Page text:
Sheltie breeder investigated by CAPS has been charged with cruelty and forced to relinquish all of his dogs
BooBear didn’t always get to nap on the couch or bark excitedly to let his family know that it was play time. He didn’t always get treats for doing nothing more than being cute. No, BooBear spent the first six years of his life in a puppy mill, living outdoors in a dirt pen. When it rained, the dirt became mud. When it snowed, the mud turned to slush. BooBear’s only shelter was a small plastic doghouse without a door, giving him no escape from the bitter cold of the long Iowa winters.
Despite all of this, BooBear is a kind and patient dog. Even when he’s terrified, he won’t bite people, not even strangers. He just goes limp in their arms. BooBear was so clearly born to be loved. But for the first six years of his life, when he was owned by Tom Grove, BooBear didn’t even know that love existed. He was neglected and, quite frankly, repeatedly abused.
Tom Grove was a breeder of Shetland Sheepdogs, commonly known as Shelties, on his rural property in South English, Iowa. It’s the kind of small town you never hear about, that you don’t even know you’re in as you pass through it. The kind of place where puppy mills proliferate.
When Grove retired from his job, he took up dog breeding, selling Shelties online through PuppyFind.com (now called puppies.com) and then on Hoobly. He preferred cash payments in person but would ship puppies anywhere if necessary. He avoided getting a USDA or state license. No one in his town reported him for the inhumane conditions at his puppy mill or for breeding dogs illegally. As Grove explained to me, he was an active member of his local church. A man of God couldn’t possibly be abusing his animals, right? Well, unfortunately, they can. CAPS has seen this time and time again with Amish, Mennonite, and Born Again Christian breeders and brokers.
In the past, Grove had supposedly been known to shoot puppies that he couldn’t sell. And some of the puppies he sold were reportedly full of worms, infested with fleas, and they were terrified of anyone who got near them. A civilian investigator in another state got word of Grove’s puppy mill and purchased two dogs to be sent to a local rescue. The dogs, Leo and Sheldon, saw a veterinarian who found worms. Central Illinois Sheltie Rescue took in the two terrified dogs to be rehabilitated and fostered. The investigator contacted CAPS to ask if we could help. The stories of Grove were concerning, so CAPS sent me to investigate his breeding facility.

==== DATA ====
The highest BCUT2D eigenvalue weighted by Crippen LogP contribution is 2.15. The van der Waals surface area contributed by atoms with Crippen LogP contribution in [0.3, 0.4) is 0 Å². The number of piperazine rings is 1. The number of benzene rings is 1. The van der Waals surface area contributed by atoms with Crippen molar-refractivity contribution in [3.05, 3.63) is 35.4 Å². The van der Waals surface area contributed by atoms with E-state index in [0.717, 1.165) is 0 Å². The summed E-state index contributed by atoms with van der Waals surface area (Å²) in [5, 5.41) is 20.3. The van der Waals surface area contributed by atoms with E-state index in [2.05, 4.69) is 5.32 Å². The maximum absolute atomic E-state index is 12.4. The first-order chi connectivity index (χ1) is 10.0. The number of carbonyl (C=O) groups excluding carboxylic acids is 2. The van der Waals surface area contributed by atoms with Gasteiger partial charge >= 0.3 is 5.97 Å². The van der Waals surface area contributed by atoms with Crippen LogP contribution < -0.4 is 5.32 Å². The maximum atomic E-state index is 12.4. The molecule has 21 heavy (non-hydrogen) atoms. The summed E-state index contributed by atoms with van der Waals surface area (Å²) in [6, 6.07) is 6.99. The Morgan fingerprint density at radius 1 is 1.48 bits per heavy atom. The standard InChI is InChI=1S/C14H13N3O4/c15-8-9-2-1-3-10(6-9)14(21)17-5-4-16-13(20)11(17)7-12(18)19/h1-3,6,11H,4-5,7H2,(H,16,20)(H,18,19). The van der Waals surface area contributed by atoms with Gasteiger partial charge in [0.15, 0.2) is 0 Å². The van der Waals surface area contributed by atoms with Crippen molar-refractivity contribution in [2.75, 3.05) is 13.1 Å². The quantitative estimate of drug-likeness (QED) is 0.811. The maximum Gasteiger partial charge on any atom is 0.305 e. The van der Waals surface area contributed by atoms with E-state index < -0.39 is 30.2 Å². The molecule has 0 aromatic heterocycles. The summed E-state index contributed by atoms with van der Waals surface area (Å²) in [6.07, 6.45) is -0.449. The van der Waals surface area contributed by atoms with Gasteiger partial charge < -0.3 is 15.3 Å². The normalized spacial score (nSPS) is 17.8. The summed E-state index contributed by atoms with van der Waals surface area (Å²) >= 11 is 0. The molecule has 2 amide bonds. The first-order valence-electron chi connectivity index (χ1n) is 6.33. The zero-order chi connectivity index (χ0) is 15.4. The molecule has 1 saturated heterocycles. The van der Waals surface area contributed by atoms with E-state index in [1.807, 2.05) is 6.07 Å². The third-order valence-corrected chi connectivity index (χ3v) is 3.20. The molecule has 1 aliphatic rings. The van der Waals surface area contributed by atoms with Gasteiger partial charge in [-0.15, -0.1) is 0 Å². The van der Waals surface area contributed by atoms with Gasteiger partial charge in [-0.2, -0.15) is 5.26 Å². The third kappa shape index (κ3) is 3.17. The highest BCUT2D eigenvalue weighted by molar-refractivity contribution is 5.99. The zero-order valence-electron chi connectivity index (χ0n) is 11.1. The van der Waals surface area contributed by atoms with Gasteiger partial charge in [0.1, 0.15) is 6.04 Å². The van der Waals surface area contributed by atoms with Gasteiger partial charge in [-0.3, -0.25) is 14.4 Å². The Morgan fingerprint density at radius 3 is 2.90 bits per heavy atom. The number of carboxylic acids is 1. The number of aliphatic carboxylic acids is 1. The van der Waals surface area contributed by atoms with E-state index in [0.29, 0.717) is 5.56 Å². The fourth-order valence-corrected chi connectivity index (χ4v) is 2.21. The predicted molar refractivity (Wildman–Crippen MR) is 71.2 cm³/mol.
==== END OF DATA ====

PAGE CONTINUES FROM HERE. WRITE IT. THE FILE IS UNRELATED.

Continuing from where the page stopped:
Most of the time, when I get a cruelty complaint, the reality on the ground doesn’t match the complaint. Sometimes the situation is better, sometimes worse, and sometimes it’s just completely different. But every now and then it’s exactly as I had been told. This was one of those times.
I met Grove on a cold November day in 2022 at his home. The temperature was just above freezing. Grove was amiable and eager to show me his kennel. One of his breeding dogs, who had dirty mats on her face and chest, was loose on the property. She kept her distance from us as we walked on icy snow to the dog pens.
Grove first took me into a dilapidated wooden barn. It had open doorways that did nothing to keep out the cold. He showed me four puppies that ran around a dirt pen but kept their distance from us. Grove bragged about how he had sold puppies for years but had also shot puppies that he couldn’t sell. He said it casually, like this was normal. Then he took me to see his breeding dogs.
The dog pens were little more than wire fences, enclosing small areas of mud and feces. Six dogs, either paired or alone, lived in snow and filth. Their doghouses had no windbreaks, and muck covered the floors. The dogs hid from us behind dog houses or dying brush. When Grove entered the pens, the dogs ran from him.
Grove had two dogs he was selling for cheap (they would later be named Miles and BooBear). Miles was the brother of Leo, whom the out-of-state investigator had already rescued. Grove tried to grab Miles to show him to me, but the dog ran circles around the pen, hugging the ground and eventually lying in the mud where he shivered, afraid, wet and cold. Miles was “on sale” because he was already 18 months old. Grove said that if I purchased Miles, I could also have six-year-old BooBear for free, since he was no longer an active stud dog. BooBear had thick, matted fur, and when Grove looked at him he either hid behind his doghouse or ran away in a panic.
Grove normally sold his puppies for $700 each, but I agreed to pay $400 for Miles and to take BooBear. I asked Grove if the dogs knew how to walk on a leash, and he said that he’d “had all of them out on a leash.” He added, “I’m one of these guys that: I’m not gonna’ mess around. I use a choke chain to start with. And when they got drug about fifty feet, they decided it was time to follow me.”
The next day, Grove changed his mind and decided to charge me $50 for BooBear. I feared that BooBear might be shot for being of little use to him, so I agreed. CAPS doesn’t normally pay breeders for dogs, since doing so merely helps keep puppy mills in business. However, I felt that such a cheap price would let me not only rescue two dogs from the hell they were in but also save BooBear from possibly being killed. It would also allow me to get the dogs examined by a vet for signs of neglect in order to get evidence that might prompt a prosecutor to go after Grove.
When I returned for the dogs, it was below freezing. The dogs’ water dishes had turned to ice. Grove happily took my money and tried to collect the dogs, who ran from him and had to be cornered. Grove grabbed the shivering Miles by his neck and crated him. BooBear, however, was dragged by Grove, thrashing on a leash in the mud, until I intervened and caried him.